Figure 10: Sensitivity of simulated flow at the Cefn-Brwn gauge location in the Plynlimon Gwy catchment to the initial moisture parameter in the Green-Ampt infiltration model.
In built USDA soil type
The model was also run with the default in-build USDA soil types. Figure 11 shows the outputs. As expected the higher the soil type, then typically the more the infiltration and the lower the produced runoff. Soils 8-11, which represent sandy soils do not show any runoff in this example as the rainfall applied directly to the mesh is all infiltrated.
Figure 11: Sensitivity of simulated flow at the Cefn-Brwn gauge location in the Plynlimon Gwy catchment to the USDA soil type parameter in the Green-Ampt infiltration model.
The Green-Ampt infiltration model is one of the available infiltration models within TUFLOW. There is a wide range of literature on Green-Ampt applications and some suggested parameter values for particular soil types, albeit mostly soil types from the US. The 3 main Green-Ampt parameters have been tested to show the sensitivity of model outputs to the values as well as the variation in initial moisture. The results show that the model is relatively insensitive to the porosity value and suction head parameter. However, the outputs do show significant variations in runoff volume due to variations in both hydraulic conductivity. As part of any calibration exercise it is suggested that it is the hydraulic conductivity, in conjunction with the initial moisture content, which would be the parameters that are most focused on. The hydraulic conductivity appears to affect the runoff volume throughout the event whereas the initial soil moisture has a limited impact at the beginning of the event before soils become saturated and results converge.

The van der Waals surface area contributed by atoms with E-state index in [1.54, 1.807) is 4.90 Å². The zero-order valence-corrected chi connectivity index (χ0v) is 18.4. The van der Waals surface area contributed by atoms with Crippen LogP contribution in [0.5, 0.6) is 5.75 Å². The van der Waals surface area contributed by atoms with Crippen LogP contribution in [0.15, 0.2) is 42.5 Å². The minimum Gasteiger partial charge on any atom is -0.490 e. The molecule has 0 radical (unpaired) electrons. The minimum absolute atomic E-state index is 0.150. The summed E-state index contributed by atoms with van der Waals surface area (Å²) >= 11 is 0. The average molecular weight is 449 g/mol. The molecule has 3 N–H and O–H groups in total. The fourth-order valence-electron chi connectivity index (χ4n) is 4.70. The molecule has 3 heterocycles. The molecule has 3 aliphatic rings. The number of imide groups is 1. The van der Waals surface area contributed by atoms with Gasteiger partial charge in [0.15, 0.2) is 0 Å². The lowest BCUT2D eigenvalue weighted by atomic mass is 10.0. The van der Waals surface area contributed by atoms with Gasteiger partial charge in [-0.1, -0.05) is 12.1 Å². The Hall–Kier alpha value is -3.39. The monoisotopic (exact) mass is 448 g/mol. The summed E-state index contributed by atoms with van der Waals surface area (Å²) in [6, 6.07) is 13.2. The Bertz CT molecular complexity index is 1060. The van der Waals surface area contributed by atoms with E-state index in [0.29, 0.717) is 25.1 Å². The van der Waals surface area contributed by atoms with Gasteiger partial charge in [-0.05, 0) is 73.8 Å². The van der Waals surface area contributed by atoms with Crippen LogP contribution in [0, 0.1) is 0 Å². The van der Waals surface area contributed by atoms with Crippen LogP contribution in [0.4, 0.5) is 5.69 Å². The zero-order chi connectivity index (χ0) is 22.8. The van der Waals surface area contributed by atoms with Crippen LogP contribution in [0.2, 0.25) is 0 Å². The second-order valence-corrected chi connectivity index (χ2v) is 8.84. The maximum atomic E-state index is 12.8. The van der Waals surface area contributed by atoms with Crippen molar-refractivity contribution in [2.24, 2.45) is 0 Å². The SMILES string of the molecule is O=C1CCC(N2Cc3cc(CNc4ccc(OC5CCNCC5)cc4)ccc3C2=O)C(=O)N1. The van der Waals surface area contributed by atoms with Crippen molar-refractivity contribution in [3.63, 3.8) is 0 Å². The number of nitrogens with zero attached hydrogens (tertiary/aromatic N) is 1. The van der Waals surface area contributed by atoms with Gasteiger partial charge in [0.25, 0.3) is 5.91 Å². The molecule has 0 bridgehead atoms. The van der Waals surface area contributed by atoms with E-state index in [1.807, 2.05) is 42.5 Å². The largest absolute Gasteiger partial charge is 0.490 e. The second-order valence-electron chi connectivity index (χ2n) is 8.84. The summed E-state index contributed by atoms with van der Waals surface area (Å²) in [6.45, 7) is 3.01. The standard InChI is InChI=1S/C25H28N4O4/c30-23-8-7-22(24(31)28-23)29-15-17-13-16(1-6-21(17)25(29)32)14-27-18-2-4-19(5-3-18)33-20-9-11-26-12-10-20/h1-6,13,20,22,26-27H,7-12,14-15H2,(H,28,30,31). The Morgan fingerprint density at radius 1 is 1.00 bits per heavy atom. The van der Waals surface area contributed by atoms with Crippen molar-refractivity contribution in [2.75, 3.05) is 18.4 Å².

The Plynlimon model contains data supplied by Natural Environment Research Council. The Plynlimon observed rain gauge and flow data was provided by the Centre of Hydrology, Bangor. The model uses LiDAR data which is public sector information licensed under the Open Government Licence v3.0.